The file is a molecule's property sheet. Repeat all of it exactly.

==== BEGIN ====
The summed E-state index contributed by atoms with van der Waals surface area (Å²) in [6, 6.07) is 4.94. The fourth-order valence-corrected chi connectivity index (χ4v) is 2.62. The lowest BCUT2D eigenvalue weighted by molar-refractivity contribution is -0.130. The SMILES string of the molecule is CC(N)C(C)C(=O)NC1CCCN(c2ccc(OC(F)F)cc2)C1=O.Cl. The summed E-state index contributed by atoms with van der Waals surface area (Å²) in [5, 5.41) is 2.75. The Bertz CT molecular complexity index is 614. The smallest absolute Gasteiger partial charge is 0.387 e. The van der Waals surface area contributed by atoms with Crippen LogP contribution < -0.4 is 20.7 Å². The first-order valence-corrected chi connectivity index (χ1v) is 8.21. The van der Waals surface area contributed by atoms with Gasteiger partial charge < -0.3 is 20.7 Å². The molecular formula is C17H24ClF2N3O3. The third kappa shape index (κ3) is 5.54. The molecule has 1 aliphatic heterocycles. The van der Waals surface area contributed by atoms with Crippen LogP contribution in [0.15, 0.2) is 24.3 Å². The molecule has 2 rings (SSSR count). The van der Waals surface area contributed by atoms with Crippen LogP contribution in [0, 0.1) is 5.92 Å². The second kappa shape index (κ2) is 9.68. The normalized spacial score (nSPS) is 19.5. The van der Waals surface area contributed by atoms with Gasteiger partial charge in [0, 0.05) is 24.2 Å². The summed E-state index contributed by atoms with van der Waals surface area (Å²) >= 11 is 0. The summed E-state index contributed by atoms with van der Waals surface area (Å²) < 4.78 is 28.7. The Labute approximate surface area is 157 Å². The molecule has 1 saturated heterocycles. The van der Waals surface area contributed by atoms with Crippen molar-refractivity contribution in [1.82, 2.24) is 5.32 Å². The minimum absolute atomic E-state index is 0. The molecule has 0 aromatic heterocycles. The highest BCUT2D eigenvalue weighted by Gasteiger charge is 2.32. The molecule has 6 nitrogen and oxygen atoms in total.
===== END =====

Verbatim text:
The summed E-state index contributed by atoms with van der Waals surface area (Å²) in [6, 6.07) is 4.94. The fourth-order valence-corrected chi connectivity index (χ4v) is 2.62. The lowest BCUT2D eigenvalue weighted by molar-refractivity contribution is -0.130. The SMILES string of the molecule is CC(N)C(C)C(=O)NC1CCCN(c2ccc(OC(F)F)cc2)C1=O.Cl. The summed E-state index contributed by atoms with van der Waals surface area (Å²) in [5, 5.41) is 2.75. The Bertz CT molecular complexity index is 614. The smallest absolute Gasteiger partial charge is 0.387 e. The van der Waals surface area contributed by atoms with Crippen LogP contribution < -0.4 is 20.7 Å². The first-order valence-corrected chi connectivity index (χ1v) is 8.21. The van der Waals surface area contributed by atoms with Gasteiger partial charge < -0.3 is 20.7 Å². The molecular formula is C17H24ClF2N3O3. The third kappa shape index (κ3) is 5.54. The molecule has 1 aliphatic heterocycles. The van der Waals surface area contributed by atoms with Crippen LogP contribution in [0.15, 0.2) is 24.3 Å². The molecule has 2 rings (SSSR count). The van der Waals surface area contributed by atoms with Crippen LogP contribution in [0, 0.1) is 5.92 Å². The second kappa shape index (κ2) is 9.68. The normalized spacial score (nSPS) is 19.5. The van der Waals surface area contributed by atoms with Gasteiger partial charge in [0, 0.05) is 24.2 Å². The summed E-state index contributed by atoms with van der Waals surface area (Å²) >= 11 is 0. The summed E-state index contributed by atoms with van der Waals surface area (Å²) < 4.78 is 28.7. The Labute approximate surface area is 157 Å². The molecule has 1 saturated heterocycles. The van der Waals surface area contributed by atoms with Crippen molar-refractivity contribution in [1.82, 2.24) is 5.32 Å². The minimum absolute atomic E-state index is 0. The molecule has 0 aromatic heterocycles. The highest BCUT2D eigenvalue weighted by Gasteiger charge is 2.32. The molecule has 6 nitrogen and oxygen atoms in total.